Noteworthy improvement is the adherence to timelines , better customer satisfaction, cost control with measurement for each matrix. The process is system driven such as ERPs, Csats, VOC and other custom made softwares.

Level 5- Continuosly Improving-

The process matrices af being analysed for positive changes & improvement . The targets and goals are also being set with due analysis of trends and possibilities through DOE and other techniques such as Six Sigma, Kaizen etc. The systems being used are also being regularly upgraded and scope for errors are also reduced with strategies like poka- yoke.

The Table below summarises the Maturity levels-

Maturity Level

Person Dependent

Documented Process

Partial Deployment

Full Deployment

Measured & Automated

Continuous Improvement

Level 0







Level 1







Level 2







Level 3







Level 4







Level 5








As aforementioned, The processes at any level address the features of the lower levels. The above table can be used as a checklist to definen the current status of the process being followed . This can be an effective tool before augmenting on the redesign or improvement of a process. Hence the concept of and assessment of the maturity of an existing process is very significant. As is always said the right place to start is “as is Now”!!



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Process starts its journey from ground zero where everything is reactive. First good step process journey takes if standardization at the local level focusing on specific area of work. Later the learnings from this area has to be shared to larger audience, that way standardization will stretch to more work area and standardized ways of working across larger audience to make sure that we do not reinvent the wheel. Later process takes its next step establishing quantifiable measures to remove subjectivity of the improvement and refine the improvement. Later the measurements are strengthened and used as a lever to predict the future of the process and to take proactive steps. Ultimately process takes the tip of the maturity pyramid by attaining continuous evolution by getting better than what it was earlier. So the journey keep going on.

In this quest of process excellence, process can be compared with its own history and see the progress and assess how good the maturity is. Process can also look at industry baselines to get good perspective of the maturity. Process improvement and redesign is an integral part of the good evolving process, which needs motivation factor of assessing the maturity of the process and set the course towards betterment. So maturity assessment is a key part of Process excellence journey.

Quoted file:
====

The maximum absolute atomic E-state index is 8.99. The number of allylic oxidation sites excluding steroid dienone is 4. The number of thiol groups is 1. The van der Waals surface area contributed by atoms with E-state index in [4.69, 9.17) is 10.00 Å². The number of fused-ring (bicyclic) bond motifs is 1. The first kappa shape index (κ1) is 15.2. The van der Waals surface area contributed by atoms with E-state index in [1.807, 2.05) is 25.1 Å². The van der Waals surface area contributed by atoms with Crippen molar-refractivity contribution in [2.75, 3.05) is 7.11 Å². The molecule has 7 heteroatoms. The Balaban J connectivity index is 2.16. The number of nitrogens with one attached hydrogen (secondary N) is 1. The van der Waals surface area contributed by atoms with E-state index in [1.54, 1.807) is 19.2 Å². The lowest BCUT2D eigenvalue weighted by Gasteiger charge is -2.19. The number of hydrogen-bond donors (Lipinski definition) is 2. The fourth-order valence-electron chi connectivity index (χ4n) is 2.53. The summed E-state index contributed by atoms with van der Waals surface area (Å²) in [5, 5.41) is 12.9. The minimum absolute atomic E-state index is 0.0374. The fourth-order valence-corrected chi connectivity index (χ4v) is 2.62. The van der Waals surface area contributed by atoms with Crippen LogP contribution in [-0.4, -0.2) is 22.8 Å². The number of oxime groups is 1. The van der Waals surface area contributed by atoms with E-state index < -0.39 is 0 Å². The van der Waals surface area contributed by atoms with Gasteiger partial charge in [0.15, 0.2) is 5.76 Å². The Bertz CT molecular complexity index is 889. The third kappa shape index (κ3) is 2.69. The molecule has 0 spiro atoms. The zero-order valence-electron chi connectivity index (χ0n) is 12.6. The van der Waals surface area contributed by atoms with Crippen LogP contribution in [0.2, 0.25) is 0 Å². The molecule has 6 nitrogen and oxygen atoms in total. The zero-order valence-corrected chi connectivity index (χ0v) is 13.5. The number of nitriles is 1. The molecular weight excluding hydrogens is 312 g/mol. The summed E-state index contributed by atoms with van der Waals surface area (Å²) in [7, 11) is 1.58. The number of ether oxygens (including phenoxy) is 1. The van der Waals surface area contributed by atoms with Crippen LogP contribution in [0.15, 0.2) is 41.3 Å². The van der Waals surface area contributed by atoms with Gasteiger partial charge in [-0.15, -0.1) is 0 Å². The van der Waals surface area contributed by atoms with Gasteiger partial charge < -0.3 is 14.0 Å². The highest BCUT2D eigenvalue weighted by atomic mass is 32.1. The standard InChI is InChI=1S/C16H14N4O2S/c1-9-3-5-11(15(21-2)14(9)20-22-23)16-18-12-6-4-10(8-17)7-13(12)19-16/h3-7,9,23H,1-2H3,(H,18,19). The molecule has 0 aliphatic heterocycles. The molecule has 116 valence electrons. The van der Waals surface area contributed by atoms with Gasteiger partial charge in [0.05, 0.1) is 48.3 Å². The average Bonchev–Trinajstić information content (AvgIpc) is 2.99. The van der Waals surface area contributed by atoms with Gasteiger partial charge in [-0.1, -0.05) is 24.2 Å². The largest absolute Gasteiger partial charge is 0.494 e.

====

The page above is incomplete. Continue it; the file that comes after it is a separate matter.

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We may start responding to this question by having a brief look at the levels of maturity for a process. The concept of maturity levels have been widely popularized by the Capability Maturity Model (CMM) brought out by Software Engineering Institute (SEI) at Carnegie Mellon University. The 5 maturity levels as per CMM model are Initial, Repeatable, Defined, Managed and Optimized. Though CMM is associated with software processes, the concept can be seen with a generic outlook.


The levels of maturity for a process may be defined as follows:


Level 0 – No formal process exists

In this level, there is no process documented, but the activity still happens. High amount of human dependency and no repeatability is assured. Predictability in terms of achieving results within specified time line is poor. Any change in people can seriously impact the outcome and no formal knowledge transfer exists.


Level 1 – Documented process:

Basic level documentation exists for the process that would even have been approved by supervisory staff. However, compliance to this process is not guaranteed. It is not sure that even if the documented process is adhered the process will deliver well, because, the documentation might not have been updated.


Level 2 – Partial Deployment: 

In this level, the documented process is deployed, but with inconsistencies and incompleteness. The inconsistencies could be result of poor deployment discipline or due to lack of realistic updating of the documentation.


Level 3 – Full Deployment: 

In this level, the deployment inconsistencies no longer exist and the process has been deployed with compliance and completeness. Better inter functional co-ordination and communication will be seen.


Level 4 – Measured and Automated: 

This is a stage of maturity where process metrics are available being used for tracking the effectiveness and efficiency of the process against set standards. The process may also be governed by IT tools such as automated workflow or enterprise resource planning applications.